Fax To the Future: Why an office relic continues to thrive in the digital era


Want to get a laugh out of a coworker who urgently needs information on that important project? Tell them you’ll fax it right over!

Granted, you might have to explain that punchline to someone from Generation Z, because faxing probably is even older than their parents. But for all the jokes about fax machines being a relic of an era when people actually walked around with pagers hanging on their belts, faxes remain a surprisingly persistent — though often inconspicuous — reality in some businesses and industries. As Jonathan Coopersmith, professor of history at Texas A&M University and author of Faxed: The Rise and Fall of the Fax Machine, writes:

A worldwide survey in 2017 found that of 200 large firms, defined as companies with more than 500 employees, 82 percent had seen workers send the same number of, or even more, faxes that year than in 2016. A March 2017 unscientific survey of 1,513 members of an online forum for information technology professionals found that 89 percent of them still sent faxes.

Similarly, an IDG survey from 2017 revealed:

  • 82% of respondents said fax usage increased or stayed the same from the previous year
  • 43% of total respondents said fax usage has increased
  • 39% predicted fax usage will remain steady

What explains the continuing use of faxes in the digital era? There are several factors at play here. For starters, fax usage tends to be concentrated in certain industries such as healthcare, financial services, goverment, and manufacturing. Healthcare and financial services organizations have data security and regulatory compliance concerns above and beyond those of the typical enterprise, while government and manufacturing enterprises routinely transmit and receive contracts, purchase orders, shipping notices, and other business-related documents.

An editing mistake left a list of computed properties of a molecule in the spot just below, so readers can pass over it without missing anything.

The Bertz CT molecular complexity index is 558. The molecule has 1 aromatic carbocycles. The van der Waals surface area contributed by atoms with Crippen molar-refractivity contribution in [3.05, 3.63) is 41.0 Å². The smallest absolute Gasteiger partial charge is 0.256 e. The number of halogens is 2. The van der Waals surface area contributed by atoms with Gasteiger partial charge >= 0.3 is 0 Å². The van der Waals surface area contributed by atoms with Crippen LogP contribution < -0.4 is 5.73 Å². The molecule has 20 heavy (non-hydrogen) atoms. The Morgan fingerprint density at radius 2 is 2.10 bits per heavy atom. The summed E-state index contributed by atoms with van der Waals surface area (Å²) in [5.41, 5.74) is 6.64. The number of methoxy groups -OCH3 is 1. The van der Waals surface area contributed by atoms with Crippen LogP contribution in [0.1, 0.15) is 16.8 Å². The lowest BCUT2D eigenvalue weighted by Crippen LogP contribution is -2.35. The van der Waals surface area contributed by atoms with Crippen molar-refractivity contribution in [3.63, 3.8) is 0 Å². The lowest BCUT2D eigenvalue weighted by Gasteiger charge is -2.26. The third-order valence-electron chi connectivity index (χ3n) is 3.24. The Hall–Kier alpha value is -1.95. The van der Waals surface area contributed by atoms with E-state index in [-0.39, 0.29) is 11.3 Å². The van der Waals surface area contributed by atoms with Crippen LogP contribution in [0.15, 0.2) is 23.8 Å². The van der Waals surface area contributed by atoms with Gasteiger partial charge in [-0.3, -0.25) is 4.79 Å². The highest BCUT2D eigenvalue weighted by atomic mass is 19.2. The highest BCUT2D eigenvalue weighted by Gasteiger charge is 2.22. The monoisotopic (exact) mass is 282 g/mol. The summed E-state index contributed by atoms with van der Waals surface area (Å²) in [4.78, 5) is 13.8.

Concerns about email security aren’t unique to the four sectors mentioned above; plenty of decision-makers across every industry are wary of using emails to send or receive sensitive information. No surprise given the headlines they read every week.

There also are plenty of small and medium-sized businesses, along with home offices, that still rely on physical fax machines because they own them already and don’t feel like absorbing the cost and disruption of change.

However, the biggest reason faxing still is a thing in the digital age is because faxing itself has gone digital. Sure, you can still go old-school with paper-based, manual faxing on those standalone machines that someone in your office wishes they never had learned to troubleshoot.

But increasingly faxing is done through digital fax servers and cloud fax services, and integrated with email, making it easier to use. You and your Digital Age colleagues could be faxing up a storm, with nary a fax machine to be seen! You can even send and receive faxes using a mobile app.

Wait, you might be thinking: Wouldn’t digital faxes be just as unsecure as any other digital transmission form, such as email? That thought crossed my mind as well. Turns out not to be the case, as IDG explains:

Fax securely transmits documents using the telephone network and requires peer-to-peer direct connectivity prior to transmission of data. Therefore, a document doesn’t get transmitted unless the outbound fax transmission has a secure and direct connection with the receiving fax device. Digital fax servers and cloud-based fax services further enhance the security of faxed documents by eliminating the risk of lost, misplaced, or misfiled paper faxes — often containing sensitive or confidential information — associated with standalone fax machines.

Bottom line: Fax technologies will continue to occupy a place in digital enterprises — particularly in healthcare, financial services, government, and manufacturing — for reasons of security, increasing ease of use, and its critical role in document-intensive workflows. Better get used to it.

Speak Your Mind


This site uses Akismet to reduce spam. Learn how your comment data is processed.